Hooper, L., Thompson, R. L., Harrison, R. A., Summerbell, C. D., Ness, A. R., Moore, H. J., Worthington, H. V., Durrington, P. N., Higgins, J. P., Capps, N. E., Riemersma, R. A., Ebrahim, S. B., and Davey, Smith G. Risks and benefits of omega 3 fats for mortality, cardiovascular disease, and cancer: systematic review. BMJ 4-1-2006;332(7544):752-760. View abstract.
Three omega−3 fatty acids are important in human physiology, α-linolenic acid (18:3, n-3; ALA), eicosapentaenoic acid (20:5, n-3; EPA), and docosahexaenoic acid (22:6, n-3; DHA).[67] These three polyunsaturates have either 3, 5, or 6 double bonds in a carbon chain of 18, 20, or 22 carbon atoms, respectively. As with most naturally-produced fatty acids, all double bonds are in the cis-configuration, in other words, the two hydrogen atoms are on the same side of the double bond; and the double bonds are interrupted by methylene bridges (-CH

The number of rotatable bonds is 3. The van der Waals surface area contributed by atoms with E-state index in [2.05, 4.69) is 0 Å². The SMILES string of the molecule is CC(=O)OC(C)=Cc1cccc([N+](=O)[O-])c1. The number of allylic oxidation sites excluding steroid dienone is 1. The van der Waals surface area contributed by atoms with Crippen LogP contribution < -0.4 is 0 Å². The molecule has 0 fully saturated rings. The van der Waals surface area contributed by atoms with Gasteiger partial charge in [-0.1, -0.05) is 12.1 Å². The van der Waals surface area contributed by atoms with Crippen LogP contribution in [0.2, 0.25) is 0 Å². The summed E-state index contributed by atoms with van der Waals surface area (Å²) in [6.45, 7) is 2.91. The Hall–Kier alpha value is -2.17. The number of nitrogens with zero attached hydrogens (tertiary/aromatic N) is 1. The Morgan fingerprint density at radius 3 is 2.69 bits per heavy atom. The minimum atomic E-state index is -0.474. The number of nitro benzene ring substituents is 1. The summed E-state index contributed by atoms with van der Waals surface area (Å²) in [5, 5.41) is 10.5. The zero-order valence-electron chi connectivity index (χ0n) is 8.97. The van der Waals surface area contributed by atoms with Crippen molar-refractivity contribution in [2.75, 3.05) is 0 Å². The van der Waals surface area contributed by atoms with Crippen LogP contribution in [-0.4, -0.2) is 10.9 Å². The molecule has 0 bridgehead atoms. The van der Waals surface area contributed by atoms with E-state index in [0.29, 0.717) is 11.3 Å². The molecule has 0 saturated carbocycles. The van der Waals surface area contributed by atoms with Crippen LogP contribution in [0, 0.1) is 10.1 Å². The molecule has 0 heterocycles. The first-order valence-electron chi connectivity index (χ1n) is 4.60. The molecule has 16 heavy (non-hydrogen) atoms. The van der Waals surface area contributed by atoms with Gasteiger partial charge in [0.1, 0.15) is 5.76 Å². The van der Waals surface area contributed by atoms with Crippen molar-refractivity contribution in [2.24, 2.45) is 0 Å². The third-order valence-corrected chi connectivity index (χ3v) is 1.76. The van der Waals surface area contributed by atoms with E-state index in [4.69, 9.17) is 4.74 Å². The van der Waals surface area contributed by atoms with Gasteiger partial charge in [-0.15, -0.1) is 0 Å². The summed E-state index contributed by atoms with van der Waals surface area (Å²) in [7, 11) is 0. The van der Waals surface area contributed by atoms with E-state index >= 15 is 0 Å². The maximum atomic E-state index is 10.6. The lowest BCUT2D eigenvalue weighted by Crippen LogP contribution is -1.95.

Maclean, C. H., Mojica, W. A., Morton, S. C., Pencharz, J., Hasenfeld, Garland R., Tu, W., Newberry, S. J., Jungvig, L. K., Grossman, J., Khanna, P., Rhodes, S., and Shekelle, P. Effects of omega-3 fatty acids on lipids and glycemic control in type II diabetes and the metabolic syndrome and on inflammatory bowel disease, rheumatoid arthritis, renal disease, systemic lupus erythematosus, and osteoporosis. Evid.Rep.Technol.Assess.(Summ.) 2004;(89):1-4. View abstract.
For dry eye: Fish oil supplements providing EPA 360-1680 mg and DHA 240-560 mg have been used for 4-12 weeks. Some people used the specific product (PRN Dry Eye Omega Benefits softgels). A specific combination product containing EPA 450 mg, DHA 300 mg, and flaxseed oil 1000 mg (TheraTears Nutrition, Advanced Nutrition Research) has been used once daily for 90 days.